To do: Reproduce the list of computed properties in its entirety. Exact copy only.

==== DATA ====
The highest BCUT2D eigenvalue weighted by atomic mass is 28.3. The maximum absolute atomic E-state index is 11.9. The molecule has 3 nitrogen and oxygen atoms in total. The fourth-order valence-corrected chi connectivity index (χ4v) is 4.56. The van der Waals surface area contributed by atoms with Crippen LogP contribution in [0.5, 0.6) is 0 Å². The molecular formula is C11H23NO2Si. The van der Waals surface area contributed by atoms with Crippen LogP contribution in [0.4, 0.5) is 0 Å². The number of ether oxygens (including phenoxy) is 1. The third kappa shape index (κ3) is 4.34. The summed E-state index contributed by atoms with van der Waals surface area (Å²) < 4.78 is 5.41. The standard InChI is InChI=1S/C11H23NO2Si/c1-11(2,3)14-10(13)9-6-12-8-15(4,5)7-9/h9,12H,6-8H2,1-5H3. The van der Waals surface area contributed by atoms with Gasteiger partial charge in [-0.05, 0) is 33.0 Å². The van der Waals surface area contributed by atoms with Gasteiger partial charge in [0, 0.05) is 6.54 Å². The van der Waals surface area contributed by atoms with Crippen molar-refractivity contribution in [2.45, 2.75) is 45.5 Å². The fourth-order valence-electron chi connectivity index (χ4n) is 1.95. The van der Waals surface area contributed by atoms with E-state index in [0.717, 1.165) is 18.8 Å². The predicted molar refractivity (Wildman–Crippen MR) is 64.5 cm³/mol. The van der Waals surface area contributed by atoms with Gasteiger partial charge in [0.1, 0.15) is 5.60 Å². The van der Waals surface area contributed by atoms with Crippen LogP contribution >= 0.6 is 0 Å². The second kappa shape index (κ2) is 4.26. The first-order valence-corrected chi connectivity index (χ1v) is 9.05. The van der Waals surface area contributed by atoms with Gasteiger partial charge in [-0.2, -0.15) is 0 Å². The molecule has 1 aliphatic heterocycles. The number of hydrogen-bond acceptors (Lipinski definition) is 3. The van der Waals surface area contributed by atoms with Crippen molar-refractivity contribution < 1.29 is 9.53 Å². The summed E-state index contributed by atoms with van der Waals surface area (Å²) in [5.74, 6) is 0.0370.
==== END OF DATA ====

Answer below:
The highest BCUT2D eigenvalue weighted by atomic mass is 28.3. The maximum absolute atomic E-state index is 11.9. The molecule has 3 nitrogen and oxygen atoms in total. The fourth-order valence-corrected chi connectivity index (χ4v) is 4.56. The van der Waals surface area contributed by atoms with Crippen LogP contribution in [0.5, 0.6) is 0 Å². The molecular formula is C11H23NO2Si. The van der Waals surface area contributed by atoms with Crippen LogP contribution in [0.4, 0.5) is 0 Å². The number of ether oxygens (including phenoxy) is 1. The third kappa shape index (κ3) is 4.34. The summed E-state index contributed by atoms with van der Waals surface area (Å²) < 4.78 is 5.41. The standard InChI is InChI=1S/C11H23NO2Si/c1-11(2,3)14-10(13)9-6-12-8-15(4,5)7-9/h9,12H,6-8H2,1-5H3. The van der Waals surface area contributed by atoms with Gasteiger partial charge in [-0.05, 0) is 33.0 Å². The van der Waals surface area contributed by atoms with Gasteiger partial charge in [0, 0.05) is 6.54 Å². The van der Waals surface area contributed by atoms with Crippen molar-refractivity contribution in [2.45, 2.75) is 45.5 Å². The fourth-order valence-electron chi connectivity index (χ4n) is 1.95. The van der Waals surface area contributed by atoms with E-state index in [0.717, 1.165) is 18.8 Å². The predicted molar refractivity (Wildman–Crippen MR) is 64.5 cm³/mol. The van der Waals surface area contributed by atoms with Gasteiger partial charge in [0.1, 0.15) is 5.60 Å². The van der Waals surface area contributed by atoms with Crippen LogP contribution >= 0.6 is 0 Å². The second kappa shape index (κ2) is 4.26. The first-order valence-corrected chi connectivity index (χ1v) is 9.05. The van der Waals surface area contributed by atoms with Gasteiger partial charge in [-0.2, -0.15) is 0 Å². The molecule has 1 aliphatic heterocycles. The number of hydrogen-bond acceptors (Lipinski definition) is 3. The van der Waals surface area contributed by atoms with Crippen molar-refractivity contribution < 1.29 is 9.53 Å². The summed E-state index contributed by atoms with van der Waals surface area (Å²) in [5.74, 6) is 0.0370.